Virtual Reality is a step up from Augmented Reality, in which users put on a virtual reality headset and then are fully immersed in another environment. This is already being used to provide video game players with a completely new experience in which they find themselves in a game rather than outside the game. VR is also increasingly being used to significantly enhance event attendee experiences. The Coachella Music Festival recently launched a VR app that, prior to the festival, allowed attendees to view 360-degree photos from the previous year, watch interviews with those who would be performing, and take a tour of the festival grounds.
At the Annual ComicCon conference in California, the FX Network promoted their show American Horror Story by creating a VR experience. As Events Force notes: A purpose-built dome was created outside the convention center where a psychological immersive experience took participants into the AHS universe. Upon entering the dome, attendees were met by hosts in white lab coats while calming music played overhead. A series of ‘beds’ were positioned in a pentagon where they were asked to lie down, a sheet placed over them then a HTC Vive headset and headphones were fitted.
The experience exploited common phobias such as clowns, vertigo, and claustrophobia, and introduced the frightening characters and locations from across the multiple AHS series in a 5-minute video. The options for using VR at events are numerous. Imagine attending a travel industry conference and being able to walk through the gorgeous landscapes of an exotic location, or attending a film premier and being able to get a virtual tour of the movie set. It won’t be long before VR is used regularly to engage attendees at events.
There are few things more powerful than data. It allows you to evaluate all aspects of an event, highlighting successes and failures, hidden trends, areas for improvement, and allows you to understand what worked and what didn’t so that it can be changed on the next go around. The more technologies that are implemented at events, the more data that can be gathered. Organizers are able to quickly see which aspects produced the most success and which were not very well received.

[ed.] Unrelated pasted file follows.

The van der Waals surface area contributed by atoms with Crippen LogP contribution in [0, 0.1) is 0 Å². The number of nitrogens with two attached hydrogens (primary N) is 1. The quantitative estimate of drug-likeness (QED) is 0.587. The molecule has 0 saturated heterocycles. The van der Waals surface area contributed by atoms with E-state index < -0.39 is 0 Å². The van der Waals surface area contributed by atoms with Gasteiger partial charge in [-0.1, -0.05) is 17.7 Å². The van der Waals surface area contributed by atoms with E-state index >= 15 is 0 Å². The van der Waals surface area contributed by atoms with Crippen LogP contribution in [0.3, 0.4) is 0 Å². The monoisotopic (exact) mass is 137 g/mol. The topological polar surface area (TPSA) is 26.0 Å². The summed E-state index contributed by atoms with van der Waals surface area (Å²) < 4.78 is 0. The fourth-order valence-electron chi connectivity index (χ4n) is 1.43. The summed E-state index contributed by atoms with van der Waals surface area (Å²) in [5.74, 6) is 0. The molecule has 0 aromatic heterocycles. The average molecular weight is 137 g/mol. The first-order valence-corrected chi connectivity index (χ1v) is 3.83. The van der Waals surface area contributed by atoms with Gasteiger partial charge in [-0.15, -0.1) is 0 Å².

Sponsor impressions by ad location will be able to be cross-referenced against which attendees saw those ads and whether the ads resonate with information available on their social media profiles. The social media profiles of attendees will be able to compare to the ads used to promote the conference to determine which ads were most effective. As surprising data trends emerge, event planners will be able to adjust, even in real-time, to what is happening. They’ll also be able to shape their future conferences for maximum effectiveness.
Using social media at events is nothing new, but as new platforms emerge and others continue to collect more data points, we should expect to see much more targeted social media strategies. For example, as more geographic data is collected by Facebook, we should expect to event planners hyper-targeting potential attendees based on their location. As a coffee barista walks into work, he may see a coffee conference ad show up in Facebook Messenger. Or as a comic book enthusiast enters his favorite store, he sees an ad for ComicCon in his Facebook feed.
Additionally, sponsors will look to social media data to determine whether to invest in an event rather than simply sponsoring something because it fits within their market. They’ll be able to closely examine the profile trends of those who have attended in the past and those who are signed up. This will allow them to evaluate whether an event will truly generate a positive ROI. Will there be a privacy issue with this sort of targeting? Sure. But event planners can stay strictly within the guidelines and still dive deep into the available data.
Technology shifts in the event planning space aren’t new and have been happening for decades. Just think, in the early 2000’s it was revolutionary offer free wifi at a conference, later the idea of letting people use their smartphones for information or evaluation was another huge step, and now we are looking at sharing large amounts of information virtually. It does seem, however, like the advances are coming at a faster rate now more than ever. If event planners want to stay at the forefront of the industry, the need to both understand the changes and be prepared to implement them, as engaging attendees
It does seem, however, like the advances are coming at a faster rate now more than ever. If event planners want to stay at the forefront of the industry. The need to both understand the changes and be prepared to implement them, as engaging attendees are becoming more and more important when looking to measure the ROI of an event.
Sources of articles: Fourth Wall Events,